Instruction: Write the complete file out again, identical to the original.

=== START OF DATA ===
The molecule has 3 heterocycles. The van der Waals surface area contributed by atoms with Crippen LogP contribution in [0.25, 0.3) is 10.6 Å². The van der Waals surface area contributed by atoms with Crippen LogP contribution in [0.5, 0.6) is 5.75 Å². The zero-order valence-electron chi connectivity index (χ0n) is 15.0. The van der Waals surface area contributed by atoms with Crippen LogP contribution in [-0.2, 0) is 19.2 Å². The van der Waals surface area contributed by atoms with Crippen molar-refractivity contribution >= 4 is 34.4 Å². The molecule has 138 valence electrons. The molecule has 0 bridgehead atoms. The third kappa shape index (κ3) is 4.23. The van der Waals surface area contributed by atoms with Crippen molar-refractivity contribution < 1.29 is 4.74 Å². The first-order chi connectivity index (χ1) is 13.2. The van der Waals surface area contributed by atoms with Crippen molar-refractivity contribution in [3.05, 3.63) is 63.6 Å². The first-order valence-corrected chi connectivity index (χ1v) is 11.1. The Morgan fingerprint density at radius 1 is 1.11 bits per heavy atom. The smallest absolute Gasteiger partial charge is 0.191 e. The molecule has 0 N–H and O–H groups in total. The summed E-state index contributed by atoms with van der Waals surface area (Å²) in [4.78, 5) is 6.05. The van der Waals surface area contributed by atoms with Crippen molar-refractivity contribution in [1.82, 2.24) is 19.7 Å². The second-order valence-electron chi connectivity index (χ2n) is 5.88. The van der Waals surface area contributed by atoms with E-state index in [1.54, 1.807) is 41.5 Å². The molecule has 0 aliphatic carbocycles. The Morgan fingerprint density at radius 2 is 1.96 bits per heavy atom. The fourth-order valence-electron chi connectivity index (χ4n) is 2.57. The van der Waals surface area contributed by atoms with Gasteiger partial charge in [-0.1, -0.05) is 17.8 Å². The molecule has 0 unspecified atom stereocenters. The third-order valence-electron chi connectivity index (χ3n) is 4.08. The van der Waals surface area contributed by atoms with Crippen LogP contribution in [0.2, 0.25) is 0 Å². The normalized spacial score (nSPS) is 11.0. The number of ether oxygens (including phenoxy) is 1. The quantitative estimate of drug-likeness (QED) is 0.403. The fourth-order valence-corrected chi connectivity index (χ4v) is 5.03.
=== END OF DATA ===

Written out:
The molecule has 3 heterocycles. The van der Waals surface area contributed by atoms with Crippen LogP contribution in [0.25, 0.3) is 10.6 Å². The van der Waals surface area contributed by atoms with Crippen LogP contribution in [0.5, 0.6) is 5.75 Å². The zero-order valence-electron chi connectivity index (χ0n) is 15.0. The van der Waals surface area contributed by atoms with Crippen LogP contribution in [-0.2, 0) is 19.2 Å². The van der Waals surface area contributed by atoms with Crippen molar-refractivity contribution >= 4 is 34.4 Å². The molecule has 138 valence electrons. The molecule has 0 bridgehead atoms. The third kappa shape index (κ3) is 4.23. The van der Waals surface area contributed by atoms with Crippen molar-refractivity contribution < 1.29 is 4.74 Å². The first-order chi connectivity index (χ1) is 13.2. The van der Waals surface area contributed by atoms with Crippen molar-refractivity contribution in [3.05, 3.63) is 63.6 Å². The first-order valence-corrected chi connectivity index (χ1v) is 11.1. The Morgan fingerprint density at radius 1 is 1.11 bits per heavy atom. The smallest absolute Gasteiger partial charge is 0.191 e. The molecule has 0 N–H and O–H groups in total. The summed E-state index contributed by atoms with van der Waals surface area (Å²) in [4.78, 5) is 6.05. The van der Waals surface area contributed by atoms with Crippen molar-refractivity contribution in [1.82, 2.24) is 19.7 Å². The second-order valence-electron chi connectivity index (χ2n) is 5.88. The van der Waals surface area contributed by atoms with E-state index in [1.54, 1.807) is 41.5 Å². The molecule has 0 aliphatic carbocycles. The Morgan fingerprint density at radius 2 is 1.96 bits per heavy atom. The fourth-order valence-electron chi connectivity index (χ4n) is 2.57. The van der Waals surface area contributed by atoms with Gasteiger partial charge in [-0.1, -0.05) is 17.8 Å². The molecule has 0 unspecified atom stereocenters. The third-order valence-electron chi connectivity index (χ3n) is 4.08. The van der Waals surface area contributed by atoms with Crippen LogP contribution in [0.2, 0.25) is 0 Å². The normalized spacial score (nSPS) is 11.0. The number of ether oxygens (including phenoxy) is 1. The quantitative estimate of drug-likeness (QED) is 0.403. The fourth-order valence-corrected chi connectivity index (χ4v) is 5.03.